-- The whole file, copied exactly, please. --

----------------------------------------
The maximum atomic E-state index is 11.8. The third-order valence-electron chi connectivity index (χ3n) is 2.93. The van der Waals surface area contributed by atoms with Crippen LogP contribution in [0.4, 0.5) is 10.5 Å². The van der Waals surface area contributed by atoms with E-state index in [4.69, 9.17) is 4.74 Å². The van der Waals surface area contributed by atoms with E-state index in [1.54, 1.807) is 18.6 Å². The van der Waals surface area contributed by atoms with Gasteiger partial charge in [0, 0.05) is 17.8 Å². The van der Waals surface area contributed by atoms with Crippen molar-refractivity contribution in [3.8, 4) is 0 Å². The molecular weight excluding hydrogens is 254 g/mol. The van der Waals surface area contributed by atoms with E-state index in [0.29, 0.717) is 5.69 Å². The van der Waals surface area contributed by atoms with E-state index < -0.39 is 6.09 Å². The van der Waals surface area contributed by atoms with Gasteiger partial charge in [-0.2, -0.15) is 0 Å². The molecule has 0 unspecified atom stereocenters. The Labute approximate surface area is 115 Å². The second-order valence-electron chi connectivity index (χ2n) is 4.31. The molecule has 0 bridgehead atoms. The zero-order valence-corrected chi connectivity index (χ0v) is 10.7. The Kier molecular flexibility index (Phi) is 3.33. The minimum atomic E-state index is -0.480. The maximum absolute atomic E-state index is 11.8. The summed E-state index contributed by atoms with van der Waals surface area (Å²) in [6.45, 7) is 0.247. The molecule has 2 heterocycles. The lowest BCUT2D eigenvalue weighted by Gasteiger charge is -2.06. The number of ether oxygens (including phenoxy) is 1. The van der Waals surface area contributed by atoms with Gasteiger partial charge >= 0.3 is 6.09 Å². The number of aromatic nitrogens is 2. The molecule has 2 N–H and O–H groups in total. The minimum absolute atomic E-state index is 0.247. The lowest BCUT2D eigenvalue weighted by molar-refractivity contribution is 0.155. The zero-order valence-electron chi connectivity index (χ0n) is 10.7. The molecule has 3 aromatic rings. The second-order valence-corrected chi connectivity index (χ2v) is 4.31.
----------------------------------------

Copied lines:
The maximum atomic E-state index is 11.8. The third-order valence-electron chi connectivity index (χ3n) is 2.93. The van der Waals surface area contributed by atoms with Crippen LogP contribution in [0.4, 0.5) is 10.5 Å². The van der Waals surface area contributed by atoms with E-state index in [4.69, 9.17) is 4.74 Å². The van der Waals surface area contributed by atoms with E-state index in [1.54, 1.807) is 18.6 Å². The van der Waals surface area contributed by atoms with Gasteiger partial charge in [0, 0.05) is 17.8 Å². The van der Waals surface area contributed by atoms with Crippen molar-refractivity contribution in [3.8, 4) is 0 Å². The molecular weight excluding hydrogens is 254 g/mol. The van der Waals surface area contributed by atoms with E-state index in [0.29, 0.717) is 5.69 Å². The van der Waals surface area contributed by atoms with E-state index < -0.39 is 6.09 Å². The van der Waals surface area contributed by atoms with Gasteiger partial charge in [-0.2, -0.15) is 0 Å². The molecule has 0 unspecified atom stereocenters. The Labute approximate surface area is 115 Å². The second-order valence-electron chi connectivity index (χ2n) is 4.31. The molecule has 0 bridgehead atoms. The zero-order valence-corrected chi connectivity index (χ0v) is 10.7. The Kier molecular flexibility index (Phi) is 3.33. The minimum atomic E-state index is -0.480. The maximum absolute atomic E-state index is 11.8. The summed E-state index contributed by atoms with van der Waals surface area (Å²) in [6.45, 7) is 0.247. The molecule has 2 heterocycles. The lowest BCUT2D eigenvalue weighted by Gasteiger charge is -2.06. The number of ether oxygens (including phenoxy) is 1. The van der Waals surface area contributed by atoms with Gasteiger partial charge >= 0.3 is 6.09 Å². The number of aromatic nitrogens is 2. The molecule has 2 N–H and O–H groups in total. The minimum absolute atomic E-state index is 0.247. The lowest BCUT2D eigenvalue weighted by molar-refractivity contribution is 0.155. The zero-order valence-electron chi connectivity index (χ0n) is 10.7. The molecule has 3 aromatic rings. The second-order valence-corrected chi connectivity index (χ2v) is 4.31.